NCRI and Blood Cancer UK have used the NCRI Cancer Research Database (CaRD) to analyse the blood cancer funding landscape to understand how funds are distributed across blood cancer types.

Blood Cancer UK used the NCRI Cancer Research Database (CaRD) data to inform their research strategy, which sets out a plan for beating blood cancer.

NCRI has been collecting research funding data since 2002 in order to understand how money is distributed across various areas of research and identify any gaps.

Blood Cancer UK used the CaRD database to look at the historic spend in blood cancer research to understand if there were any significant gaps either by blood cancer type, in adult vs childhood cancer, location or research type. Blood Cancer UK and the NCRI re-categorised the data to include some additional categories:

  • Leukaemia
    • ALL (Acute lymphoblastic leukaemia)
    • AML (Acute myeloid leukaemia)
    • CLL (Chronic lymphocytic leukaemia)
    • CML (Chronic myeloid leukaemia)
    • Multiple leukaemia’s
  • Non-Hodgkin lymphoma
  • Hodgkin lymphoma
  • Myeloma
  • MPN (Myeloproliferative neoplasms)
  • MDS (Myelodysplastic syndromes)
  • Multiple blood cancers
  • Other cancer (inc. blood cancers)
  • Cancer and other diseases

The process of data categorisation highlighted some challenges, as research can often impact multiple cancer types. For example, historically, leukaemia has received a significant amount of funding, but researchers can often apply findings from studies in leukaemia to other blood cancers or may use a ‘leukaemia model’ to test myeloma and lymphoma drugs.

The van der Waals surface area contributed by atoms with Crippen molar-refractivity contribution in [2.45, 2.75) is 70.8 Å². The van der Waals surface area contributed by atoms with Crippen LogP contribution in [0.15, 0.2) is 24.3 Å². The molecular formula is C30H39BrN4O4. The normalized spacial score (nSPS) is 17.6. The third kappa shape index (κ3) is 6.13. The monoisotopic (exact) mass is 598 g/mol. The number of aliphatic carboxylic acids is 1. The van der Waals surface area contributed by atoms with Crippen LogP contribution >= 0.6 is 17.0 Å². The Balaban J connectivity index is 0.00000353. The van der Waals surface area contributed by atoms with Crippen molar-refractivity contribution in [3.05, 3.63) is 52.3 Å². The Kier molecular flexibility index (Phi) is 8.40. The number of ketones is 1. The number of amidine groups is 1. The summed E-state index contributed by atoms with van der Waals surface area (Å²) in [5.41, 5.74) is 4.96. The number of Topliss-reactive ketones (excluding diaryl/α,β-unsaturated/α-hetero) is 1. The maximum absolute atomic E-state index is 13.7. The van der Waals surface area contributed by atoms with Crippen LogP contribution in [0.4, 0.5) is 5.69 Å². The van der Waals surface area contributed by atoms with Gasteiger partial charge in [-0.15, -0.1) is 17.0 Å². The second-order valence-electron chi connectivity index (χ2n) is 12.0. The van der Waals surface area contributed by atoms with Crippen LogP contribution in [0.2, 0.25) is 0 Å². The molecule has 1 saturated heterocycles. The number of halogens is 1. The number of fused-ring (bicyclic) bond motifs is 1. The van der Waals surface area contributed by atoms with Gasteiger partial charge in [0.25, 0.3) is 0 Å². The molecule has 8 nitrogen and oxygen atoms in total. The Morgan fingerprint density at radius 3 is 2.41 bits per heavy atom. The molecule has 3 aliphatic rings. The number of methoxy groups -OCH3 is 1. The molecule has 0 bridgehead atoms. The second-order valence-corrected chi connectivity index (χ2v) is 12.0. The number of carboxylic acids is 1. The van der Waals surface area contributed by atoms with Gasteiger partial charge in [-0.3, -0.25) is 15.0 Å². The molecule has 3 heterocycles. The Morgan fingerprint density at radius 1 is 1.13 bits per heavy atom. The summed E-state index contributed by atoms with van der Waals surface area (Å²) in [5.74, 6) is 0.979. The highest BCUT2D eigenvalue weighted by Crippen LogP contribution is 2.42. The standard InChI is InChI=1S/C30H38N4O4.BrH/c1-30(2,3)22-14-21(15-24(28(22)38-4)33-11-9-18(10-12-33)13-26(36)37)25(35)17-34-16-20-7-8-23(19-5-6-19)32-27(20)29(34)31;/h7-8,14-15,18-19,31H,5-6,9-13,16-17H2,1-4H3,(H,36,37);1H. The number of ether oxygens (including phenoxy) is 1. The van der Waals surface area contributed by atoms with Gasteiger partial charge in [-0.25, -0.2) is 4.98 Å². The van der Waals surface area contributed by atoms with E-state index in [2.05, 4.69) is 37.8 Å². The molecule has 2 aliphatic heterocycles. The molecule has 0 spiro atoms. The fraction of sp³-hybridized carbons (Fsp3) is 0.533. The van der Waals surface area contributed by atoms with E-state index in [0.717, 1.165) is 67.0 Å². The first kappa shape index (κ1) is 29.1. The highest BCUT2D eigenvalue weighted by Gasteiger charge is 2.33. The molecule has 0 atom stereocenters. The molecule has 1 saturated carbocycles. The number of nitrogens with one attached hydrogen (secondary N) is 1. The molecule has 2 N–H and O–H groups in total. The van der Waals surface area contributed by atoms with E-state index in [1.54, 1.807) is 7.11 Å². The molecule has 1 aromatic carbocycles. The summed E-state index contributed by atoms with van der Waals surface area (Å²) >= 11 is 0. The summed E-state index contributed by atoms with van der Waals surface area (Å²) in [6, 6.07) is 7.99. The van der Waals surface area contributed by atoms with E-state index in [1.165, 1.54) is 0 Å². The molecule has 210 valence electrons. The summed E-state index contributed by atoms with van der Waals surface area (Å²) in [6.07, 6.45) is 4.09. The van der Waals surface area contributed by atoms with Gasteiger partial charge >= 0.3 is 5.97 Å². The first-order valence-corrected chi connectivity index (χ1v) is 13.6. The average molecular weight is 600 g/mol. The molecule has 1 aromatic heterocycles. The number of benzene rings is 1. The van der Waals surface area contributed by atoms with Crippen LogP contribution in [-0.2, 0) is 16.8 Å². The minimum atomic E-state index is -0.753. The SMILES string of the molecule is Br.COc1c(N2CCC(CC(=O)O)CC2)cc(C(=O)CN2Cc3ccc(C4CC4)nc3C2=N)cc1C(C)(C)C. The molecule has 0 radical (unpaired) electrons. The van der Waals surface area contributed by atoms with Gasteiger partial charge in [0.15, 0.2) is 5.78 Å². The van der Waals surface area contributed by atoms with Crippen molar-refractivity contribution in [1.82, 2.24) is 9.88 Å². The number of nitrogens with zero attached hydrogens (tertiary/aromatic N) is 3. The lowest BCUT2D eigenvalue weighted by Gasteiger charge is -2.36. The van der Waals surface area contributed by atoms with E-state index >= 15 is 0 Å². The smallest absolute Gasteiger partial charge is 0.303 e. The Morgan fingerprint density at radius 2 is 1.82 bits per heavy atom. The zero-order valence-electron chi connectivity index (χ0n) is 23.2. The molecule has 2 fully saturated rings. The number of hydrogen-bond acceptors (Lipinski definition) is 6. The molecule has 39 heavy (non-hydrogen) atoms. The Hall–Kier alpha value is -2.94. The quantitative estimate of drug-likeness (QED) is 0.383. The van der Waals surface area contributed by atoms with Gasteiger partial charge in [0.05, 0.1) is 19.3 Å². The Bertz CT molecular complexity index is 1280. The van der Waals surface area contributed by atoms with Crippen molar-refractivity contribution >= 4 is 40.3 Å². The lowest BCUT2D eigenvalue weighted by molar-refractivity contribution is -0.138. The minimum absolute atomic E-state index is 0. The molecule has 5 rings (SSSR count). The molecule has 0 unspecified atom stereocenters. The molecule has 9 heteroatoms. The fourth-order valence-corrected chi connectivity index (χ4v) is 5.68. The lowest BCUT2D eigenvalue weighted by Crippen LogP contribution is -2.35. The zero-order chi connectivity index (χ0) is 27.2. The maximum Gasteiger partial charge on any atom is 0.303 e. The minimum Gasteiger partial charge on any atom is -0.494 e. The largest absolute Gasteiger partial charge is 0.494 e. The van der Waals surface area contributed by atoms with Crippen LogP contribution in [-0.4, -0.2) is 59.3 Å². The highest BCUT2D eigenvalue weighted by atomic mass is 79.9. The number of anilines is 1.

Findings included:

  • AML has received the most significant historical funding, yet relative five-year survival rates remain one of the lowest across blood cancers. Blood Cancer UK explain some of the background of this here.
  • Childhood ALL has received significant historical funding, with substantial changes to ALL childhood survival rates seen over the years.
  • Funding is more heavily concentrated in the South East of England – although this is not specific to blood cancer and consistent with all medical research spend.

The NCRI CaRD database helped us visualise trends across blood cancer research funding and identify further questions to interrogate the blood cancer funding landscape.

Siân Morgan, Research Strategy Manager, Blood Cancer UK

The CaRD data provided a platform for Blood Cancer UK’s strategy discussions and highlighted the complexities in blood cancer data and categorisation. As a result, Blood Cancer UK are working to create a better balance across their funding portfolio and are emphasising the interconnectivity of blood cancer research. Moving forward, their Research Funding Committee will consider the spread of projects recommended for funding within a given grant funding call.

You can visit Blood Cancer UK’s website to view their research strategy.